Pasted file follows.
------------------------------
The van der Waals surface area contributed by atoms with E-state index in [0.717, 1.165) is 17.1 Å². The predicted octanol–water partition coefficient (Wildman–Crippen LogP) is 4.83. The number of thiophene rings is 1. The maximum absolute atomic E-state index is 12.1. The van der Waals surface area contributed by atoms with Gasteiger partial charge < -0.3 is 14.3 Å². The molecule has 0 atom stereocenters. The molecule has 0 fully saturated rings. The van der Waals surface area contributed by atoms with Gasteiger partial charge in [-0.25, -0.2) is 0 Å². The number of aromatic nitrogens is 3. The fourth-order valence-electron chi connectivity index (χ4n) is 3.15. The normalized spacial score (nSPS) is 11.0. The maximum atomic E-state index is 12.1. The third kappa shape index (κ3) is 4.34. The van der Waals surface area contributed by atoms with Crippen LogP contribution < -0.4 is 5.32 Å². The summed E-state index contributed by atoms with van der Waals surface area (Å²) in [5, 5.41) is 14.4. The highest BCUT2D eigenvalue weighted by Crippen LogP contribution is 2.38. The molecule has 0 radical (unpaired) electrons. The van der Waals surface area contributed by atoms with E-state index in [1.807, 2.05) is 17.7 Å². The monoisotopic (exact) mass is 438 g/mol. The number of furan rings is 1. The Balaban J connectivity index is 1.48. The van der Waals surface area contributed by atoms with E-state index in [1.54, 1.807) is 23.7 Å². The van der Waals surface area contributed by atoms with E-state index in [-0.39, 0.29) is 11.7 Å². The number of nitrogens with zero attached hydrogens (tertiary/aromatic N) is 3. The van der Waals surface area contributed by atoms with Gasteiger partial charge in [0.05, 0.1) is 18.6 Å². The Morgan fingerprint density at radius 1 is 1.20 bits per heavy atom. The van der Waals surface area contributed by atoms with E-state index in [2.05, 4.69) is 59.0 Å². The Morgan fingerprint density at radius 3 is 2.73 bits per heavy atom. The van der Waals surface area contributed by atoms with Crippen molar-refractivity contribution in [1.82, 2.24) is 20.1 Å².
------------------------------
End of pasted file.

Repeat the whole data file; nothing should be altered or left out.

The van der Waals surface area contributed by atoms with E-state index in [0.717, 1.165) is 17.1 Å². The predicted octanol–water partition coefficient (Wildman–Crippen LogP) is 4.83. The number of thiophene rings is 1. The maximum absolute atomic E-state index is 12.1. The van der Waals surface area contributed by atoms with Gasteiger partial charge < -0.3 is 14.3 Å². The molecule has 0 atom stereocenters. The molecule has 0 fully saturated rings. The van der Waals surface area contributed by atoms with Gasteiger partial charge in [-0.25, -0.2) is 0 Å². The number of aromatic nitrogens is 3. The fourth-order valence-electron chi connectivity index (χ4n) is 3.15. The normalized spacial score (nSPS) is 11.0. The maximum atomic E-state index is 12.1. The third kappa shape index (κ3) is 4.34. The van der Waals surface area contributed by atoms with Crippen LogP contribution < -0.4 is 5.32 Å². The summed E-state index contributed by atoms with van der Waals surface area (Å²) in [5, 5.41) is 14.4. The highest BCUT2D eigenvalue weighted by Crippen LogP contribution is 2.38. The molecule has 0 radical (unpaired) electrons. The van der Waals surface area contributed by atoms with E-state index in [1.807, 2.05) is 17.7 Å². The monoisotopic (exact) mass is 438 g/mol. The number of furan rings is 1. The Balaban J connectivity index is 1.48. The van der Waals surface area contributed by atoms with E-state index in [1.54, 1.807) is 23.7 Å². The van der Waals surface area contributed by atoms with E-state index in [-0.39, 0.29) is 11.7 Å². The number of nitrogens with zero attached hydrogens (tertiary/aromatic N) is 3. The van der Waals surface area contributed by atoms with Gasteiger partial charge in [0.05, 0.1) is 18.6 Å². The Morgan fingerprint density at radius 1 is 1.20 bits per heavy atom. The van der Waals surface area contributed by atoms with E-state index in [2.05, 4.69) is 59.0 Å². The Morgan fingerprint density at radius 3 is 2.73 bits per heavy atom. The van der Waals surface area contributed by atoms with Crippen molar-refractivity contribution in [1.82, 2.24) is 20.1 Å².